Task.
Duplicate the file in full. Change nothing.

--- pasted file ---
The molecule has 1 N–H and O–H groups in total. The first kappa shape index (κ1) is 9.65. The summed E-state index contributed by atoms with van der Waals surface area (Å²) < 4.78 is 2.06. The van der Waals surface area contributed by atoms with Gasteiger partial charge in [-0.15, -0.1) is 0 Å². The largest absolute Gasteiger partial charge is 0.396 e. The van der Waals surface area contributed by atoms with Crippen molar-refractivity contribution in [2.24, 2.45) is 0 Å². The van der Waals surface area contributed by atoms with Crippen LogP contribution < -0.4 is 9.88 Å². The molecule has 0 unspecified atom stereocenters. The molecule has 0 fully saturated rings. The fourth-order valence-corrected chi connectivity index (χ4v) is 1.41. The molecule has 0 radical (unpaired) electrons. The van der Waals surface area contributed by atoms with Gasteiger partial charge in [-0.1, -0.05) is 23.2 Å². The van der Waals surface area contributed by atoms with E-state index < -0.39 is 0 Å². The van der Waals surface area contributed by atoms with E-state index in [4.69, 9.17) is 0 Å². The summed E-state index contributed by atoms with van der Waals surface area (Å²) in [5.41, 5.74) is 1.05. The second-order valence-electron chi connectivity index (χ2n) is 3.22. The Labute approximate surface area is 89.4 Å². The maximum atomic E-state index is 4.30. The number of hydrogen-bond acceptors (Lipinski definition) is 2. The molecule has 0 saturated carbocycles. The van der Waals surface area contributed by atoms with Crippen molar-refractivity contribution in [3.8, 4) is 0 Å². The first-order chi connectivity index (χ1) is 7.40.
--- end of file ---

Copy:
The molecule has 1 N–H and O–H groups in total. The first kappa shape index (κ1) is 9.65. The summed E-state index contributed by atoms with van der Waals surface area (Å²) < 4.78 is 2.06. The van der Waals surface area contributed by atoms with Gasteiger partial charge in [-0.15, -0.1) is 0 Å². The largest absolute Gasteiger partial charge is 0.396 e. The van der Waals surface area contributed by atoms with Crippen molar-refractivity contribution in [2.24, 2.45) is 0 Å². The van der Waals surface area contributed by atoms with Crippen LogP contribution < -0.4 is 9.88 Å². The molecule has 0 unspecified atom stereocenters. The molecule has 0 fully saturated rings. The fourth-order valence-corrected chi connectivity index (χ4v) is 1.41. The molecule has 0 radical (unpaired) electrons. The van der Waals surface area contributed by atoms with Gasteiger partial charge in [-0.1, -0.05) is 23.2 Å². The van der Waals surface area contributed by atoms with E-state index < -0.39 is 0 Å². The van der Waals surface area contributed by atoms with E-state index in [4.69, 9.17) is 0 Å². The summed E-state index contributed by atoms with van der Waals surface area (Å²) in [5.41, 5.74) is 1.05. The second-order valence-electron chi connectivity index (χ2n) is 3.22. The Labute approximate surface area is 89.4 Å². The maximum atomic E-state index is 4.30. The number of hydrogen-bond acceptors (Lipinski definition) is 2. The molecule has 0 saturated carbocycles. The van der Waals surface area contributed by atoms with Crippen molar-refractivity contribution in [3.8, 4) is 0 Å². The first-order chi connectivity index (χ1) is 7.40.